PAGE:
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We are proud to announce the winners of our most recent You Delivered! peer recognition awards. The program recognizes and rewards one clinician and one support team member who truly exemplify our core values (Passion for People, Delivering Excellence, Genuine Service, Principled Leadership, and Uncompromised Integrity) each quarter.
Congratulations to Dr. Nicolai Hinds and Kat Davis for being recognized for being exemplary models of living our core values.
Good Samaritan Hospital, in Suffern, NY, wanted to improve patient safety in their L&D, relieve community OB/GYNs from the burden of call and have reliable backup for the midwifery practice. They partnered with Ob Hospitalist Group in 2017 so we could provide hospital coverage, eliminate the burden from community OB/GYNs and support the midwifery practice. This collaborative partnership has enabled OB/GYN and midwifery practices to thrive.
Dr. Christina Dothager, an OBHG clinician working in Greenville, Illinois and Terre Haute, Indiana recently offered her insights to Parents.com about how to use a peri bottle for postpartum pain. Read the full article here.
It is unacceptable that the U.S. has the highest maternal death rate among the world’s developed nations. It is equally unacceptable that there are significant disparities in outcomes based on factors such as race, ethnicity, geographic region, payer status and even care models at facilities providing care.
As the pioneers of OB hospitalist medicine, OBHG has 13 years of singularly focused experience across a national network of hospital partners. We believe that OBHG hospitalist programs are one of the solutions to the growing rate of maternal deaths and are well-suited to help address maternal mortality and morbidity.
Take a look at our new infographic on maternal mortality and let us know if you’d like to partner with us on confronting maternal mortality.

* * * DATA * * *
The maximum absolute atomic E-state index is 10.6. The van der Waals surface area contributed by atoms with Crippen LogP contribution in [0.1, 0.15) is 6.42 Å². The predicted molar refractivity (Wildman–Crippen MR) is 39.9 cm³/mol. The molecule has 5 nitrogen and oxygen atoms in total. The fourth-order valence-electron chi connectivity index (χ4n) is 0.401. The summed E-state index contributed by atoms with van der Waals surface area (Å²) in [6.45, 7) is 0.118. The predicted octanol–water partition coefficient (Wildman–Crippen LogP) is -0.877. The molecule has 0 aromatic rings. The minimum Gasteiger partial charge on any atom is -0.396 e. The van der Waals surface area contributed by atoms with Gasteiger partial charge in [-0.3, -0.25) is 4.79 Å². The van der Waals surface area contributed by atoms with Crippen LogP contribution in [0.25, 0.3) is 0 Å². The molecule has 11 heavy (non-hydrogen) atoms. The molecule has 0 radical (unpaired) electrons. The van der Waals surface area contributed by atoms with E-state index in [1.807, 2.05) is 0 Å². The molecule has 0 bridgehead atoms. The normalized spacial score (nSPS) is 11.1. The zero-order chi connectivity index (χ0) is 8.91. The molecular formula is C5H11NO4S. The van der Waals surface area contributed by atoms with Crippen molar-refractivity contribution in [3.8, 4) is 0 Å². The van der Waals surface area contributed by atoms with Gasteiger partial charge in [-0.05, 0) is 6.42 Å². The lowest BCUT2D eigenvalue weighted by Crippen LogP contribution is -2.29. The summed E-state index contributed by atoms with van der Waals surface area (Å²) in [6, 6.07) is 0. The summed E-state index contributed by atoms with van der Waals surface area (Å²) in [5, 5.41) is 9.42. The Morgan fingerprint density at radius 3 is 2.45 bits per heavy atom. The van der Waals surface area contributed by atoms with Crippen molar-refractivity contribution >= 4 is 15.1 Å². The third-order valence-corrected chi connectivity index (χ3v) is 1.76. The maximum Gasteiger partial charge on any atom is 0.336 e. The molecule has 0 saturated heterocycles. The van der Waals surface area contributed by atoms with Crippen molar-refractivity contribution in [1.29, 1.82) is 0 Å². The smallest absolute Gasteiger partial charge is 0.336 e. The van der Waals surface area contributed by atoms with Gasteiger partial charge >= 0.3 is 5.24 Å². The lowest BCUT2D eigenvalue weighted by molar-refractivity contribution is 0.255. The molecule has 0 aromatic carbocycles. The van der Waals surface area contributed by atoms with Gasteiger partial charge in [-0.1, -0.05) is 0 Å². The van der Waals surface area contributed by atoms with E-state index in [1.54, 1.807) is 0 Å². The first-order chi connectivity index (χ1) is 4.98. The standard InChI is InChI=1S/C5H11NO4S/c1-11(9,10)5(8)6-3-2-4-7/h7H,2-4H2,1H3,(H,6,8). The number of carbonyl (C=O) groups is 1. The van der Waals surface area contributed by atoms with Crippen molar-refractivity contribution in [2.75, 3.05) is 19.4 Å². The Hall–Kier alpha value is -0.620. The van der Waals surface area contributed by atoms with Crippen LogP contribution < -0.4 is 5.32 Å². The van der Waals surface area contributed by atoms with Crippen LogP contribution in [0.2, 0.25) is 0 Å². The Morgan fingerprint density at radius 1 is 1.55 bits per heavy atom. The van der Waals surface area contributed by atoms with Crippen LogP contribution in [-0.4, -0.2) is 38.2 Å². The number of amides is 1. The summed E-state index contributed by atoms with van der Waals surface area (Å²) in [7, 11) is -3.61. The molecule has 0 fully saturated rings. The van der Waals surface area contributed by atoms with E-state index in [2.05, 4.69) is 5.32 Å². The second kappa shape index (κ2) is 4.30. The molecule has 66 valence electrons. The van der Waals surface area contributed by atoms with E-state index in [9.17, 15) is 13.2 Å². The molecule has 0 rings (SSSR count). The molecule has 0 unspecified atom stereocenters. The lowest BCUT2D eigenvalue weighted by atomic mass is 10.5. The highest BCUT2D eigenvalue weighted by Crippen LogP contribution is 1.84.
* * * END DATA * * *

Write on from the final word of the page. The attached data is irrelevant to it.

OBHG is now hiring exceptional OB/GYNs for highly desirable new positions in the sunshine state! Escape to a land that offers amazing Caribbean style beaches, mild weather, a laid back lifestyle and no state income tax.
Our Florida hospitalists enjoy challenging and rewarding work along with very competitive compensation, full medical benefits, CME allowance, 401k match and more, plus freedom from call duty and an average of 20 days off per month.
OBHG clinicians Dr. Susan Passarella, certified nurse-midwife Lisa Weston, and Dr. Candace Wilson were each recently recognized by their coworkers and hospitals for outstanding achievement. We are proud to congratulate these clinicians for their dedication to leadership within their facilities, excellent mentorship of OB residents, and compassionate patient-centered care.
Please formally welcome St. Charles Medical Center in Bend, OR, to the OBHG family! We recently kicked off a full-time OB triage program with plans to convert to a full-time, Type A OBED. This partnership is OBHG's 12th program to start in 2019.
The last thing that should be on the mind of a woman going into labor is whether her weekend, holiday, or nighttime delivery is putting her and her baby at a greater risk of negative health outcomes. While adverse events in the labor and delivery unit can happen at any time, studies have confirmed there is a “weekend effect” in maternal care. Delivery complications occur at a higher rate during night shifts, weekends and holidays, when hospitals are understaffed and doctors with less experience are more likely to be working.
Calling Ob Hospitalist Group (OBHG) “the future of medicine,” a new article in Forbes Magazine explores the changing OB physician workforce. The author gives an overview of how the medical profession has evolved amidst the rising freelance revolution. He then focuses on OBHG, calling it a “unique and innovative entity” that is “furthest along in operation.”
According to a new article in Forbes, the OB hospitalist concept is a “better approach to keeping mothers safe.” The article examines the current OB/GYN model agreeing with the importance of the physician-patient bond during a woman’s pregnancy. However, the author points out that a patient’s physician is likely to not be at the hospital if an emergency arises and that’s when doctor-patient familiarity becomes far less important. The author says that OB hospitalists are the solution to ensure there are fewer maternal deaths.